- If a stem has become infected, it should be pruned back to healthy wood. Be sure to prune and dispose of any excess limbs. Don’t add sick or insect-infested trimmings to your compost pile; they’ll only spread the problem and ruin the rest of your pile.
- Check for signs of rubbing between the branches of any intertwined shrubs. This might be detrimental to the plant, thus the weakest branch should be removed. Insects and diseases may more easily enter the body via an open wound.
- Disbudding is a technique for controlling bloom size attained by eliminating certain bud clusters at an early stage. By eliminating the side buds and covering the buds at the top of the stalk, you may encourage the development of larger flowers.
5. Divide Infrequently
About once every five to ten years, you should think about splitting your assets. Attempting this too often might be detrimental to the health of your plant.
Dividing your plant is good for its health, but it will postpone the next flowering time.
The most effective strategy is to divide the root cluster and start new plants. The next step is to promptly replant the broken pieces. They are restricted in how much time they may spend above ground.
- When possible, divide in the fall.
- To prepare the peony plant for division, cut its leaves to the ground. Disappointing news if your plant is large and beautiful.
- Before completely removing the plant, make sure as much dirt as possible is removed from the container. Loosen the dirt around the root ball by gently rocking, massaging, or spraying it with water.
- Pull the roots apart with your hands and cut them into manageable chunks. At least three and no more than five eyeballs should be found in each serving. The next step is to use a sharp knife to cut the root cluster apart.
- The division process has reached the point where the little roots may be removed without damaging the larger, more substantial roots underneath.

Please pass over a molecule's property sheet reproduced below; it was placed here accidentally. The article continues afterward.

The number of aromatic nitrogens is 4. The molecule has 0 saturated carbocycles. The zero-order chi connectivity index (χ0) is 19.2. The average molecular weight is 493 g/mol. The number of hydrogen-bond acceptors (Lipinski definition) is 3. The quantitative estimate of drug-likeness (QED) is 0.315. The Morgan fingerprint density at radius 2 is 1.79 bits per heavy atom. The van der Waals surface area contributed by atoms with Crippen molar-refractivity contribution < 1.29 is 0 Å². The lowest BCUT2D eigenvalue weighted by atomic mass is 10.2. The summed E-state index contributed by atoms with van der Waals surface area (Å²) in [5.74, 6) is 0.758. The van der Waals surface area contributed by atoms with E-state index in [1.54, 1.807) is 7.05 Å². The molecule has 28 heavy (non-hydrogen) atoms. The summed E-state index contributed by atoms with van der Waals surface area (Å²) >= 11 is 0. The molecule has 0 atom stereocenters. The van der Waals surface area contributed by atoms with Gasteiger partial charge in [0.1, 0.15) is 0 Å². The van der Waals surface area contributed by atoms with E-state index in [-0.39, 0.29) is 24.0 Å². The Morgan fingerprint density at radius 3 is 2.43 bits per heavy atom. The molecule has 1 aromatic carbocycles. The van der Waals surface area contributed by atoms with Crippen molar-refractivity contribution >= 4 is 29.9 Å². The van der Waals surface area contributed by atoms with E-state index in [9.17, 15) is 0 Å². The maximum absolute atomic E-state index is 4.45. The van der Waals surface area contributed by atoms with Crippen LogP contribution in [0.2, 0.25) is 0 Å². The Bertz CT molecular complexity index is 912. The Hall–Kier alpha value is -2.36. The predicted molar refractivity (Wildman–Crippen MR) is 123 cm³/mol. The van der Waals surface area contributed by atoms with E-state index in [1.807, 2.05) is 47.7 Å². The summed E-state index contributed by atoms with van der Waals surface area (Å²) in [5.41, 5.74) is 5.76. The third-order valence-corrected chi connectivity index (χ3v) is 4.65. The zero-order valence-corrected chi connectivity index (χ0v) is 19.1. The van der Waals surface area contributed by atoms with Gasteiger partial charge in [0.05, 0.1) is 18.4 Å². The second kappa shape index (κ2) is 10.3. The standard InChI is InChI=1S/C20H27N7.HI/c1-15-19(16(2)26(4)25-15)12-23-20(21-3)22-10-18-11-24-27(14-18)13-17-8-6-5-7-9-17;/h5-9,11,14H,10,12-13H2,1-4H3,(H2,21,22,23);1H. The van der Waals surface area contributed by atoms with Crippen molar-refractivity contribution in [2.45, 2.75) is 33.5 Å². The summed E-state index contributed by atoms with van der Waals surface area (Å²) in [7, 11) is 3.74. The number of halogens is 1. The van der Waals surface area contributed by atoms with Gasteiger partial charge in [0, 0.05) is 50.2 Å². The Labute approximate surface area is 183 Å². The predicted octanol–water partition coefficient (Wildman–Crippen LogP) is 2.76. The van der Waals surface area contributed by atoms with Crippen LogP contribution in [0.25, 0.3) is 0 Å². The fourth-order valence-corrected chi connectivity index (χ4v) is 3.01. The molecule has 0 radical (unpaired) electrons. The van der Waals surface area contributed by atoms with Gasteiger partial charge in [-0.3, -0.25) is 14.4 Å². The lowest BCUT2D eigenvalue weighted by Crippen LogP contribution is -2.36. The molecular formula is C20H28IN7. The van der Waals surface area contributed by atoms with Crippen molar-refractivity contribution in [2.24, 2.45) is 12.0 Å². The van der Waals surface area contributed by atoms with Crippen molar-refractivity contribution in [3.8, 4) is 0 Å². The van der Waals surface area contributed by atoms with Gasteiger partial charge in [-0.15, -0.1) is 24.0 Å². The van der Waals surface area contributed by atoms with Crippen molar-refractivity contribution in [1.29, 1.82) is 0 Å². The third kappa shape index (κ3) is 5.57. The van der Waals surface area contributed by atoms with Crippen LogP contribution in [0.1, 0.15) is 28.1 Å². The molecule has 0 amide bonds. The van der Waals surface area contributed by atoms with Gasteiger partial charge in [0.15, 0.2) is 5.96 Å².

- As soon as possible, transplant the original peony in the same spot.
Pests & Diseases That Bug Peonies
Peonies are lucky in that they can withstand attacks from several insects. Fungi are a major problem for peony plants because they relish the destruction they cause. When it rains, plants struggle to thrive.
The following are some problems that might arise.
1. Botrytis Blight
This fungus often appears during the rainy growth season. Cankers on the stems and spots of black or brown on the leaves are frequent symptoms of plant disease. There’s a chance the stems may turn black and wither. Flowers may also form brown buds.
If your peony plants get affected with botrytis blight, you must remove the diseased leaves immediately. During this time, you should also deadhead plants and remove any dead or diseased ones.
2. Powdery Mildew
Hundreds of different types of lants, including peony, are affected by this widespread disease. It will produce a white powdery covering on the plant’s leaves.
Powdery mildew may cause certain plants’ growth to stall, although it has little long-term effect on plant viability. You should prune and get rid of the diseased parts of the plant in the fall.
3. Peony Wilt
Another disease caused by fungi. When peony wilt infects the soil, it may kill the plant. You may ask the local extension service whether the stems have peony wilt.
If you see peony wilt, you have to get rid of the entire plant. Never plant peonies in the same spot again, and if you must, use different soil each time. You’ll have to make a whole new start in the new year.
Varieties Of Peonies To Grow In Pots
Since most peonies are cultivated in the ground, you’ll need to choose a variety that does well in pots. The finest alternatives are those that either remain compact or reach a mature height of typical peony. The following are some examples to think about.
This variety, often called Zhao’s Pink, may reach a height of 3 to 6 feet and a spread of 2 to 4 feet. Though it may seem like a lot, some types of garden plants provide even more yield.
If you’re looking for a more compact choice, CinnabarRed’s height and breadth both clock in at under 2 feet.
Fern Leaf Peony
The mature size of a fern leaf plant is about 1 to 2 feet in height and 12 to 16 inches in width.
Peonies are a kind of perennial plant that may potentially provide months of aesthetic appeal to your yard. They might survive for decades with annual upkeep. If you want your plants to thrive, you need to remember to water and fertilize them regularly. Pick a container that fits your needs.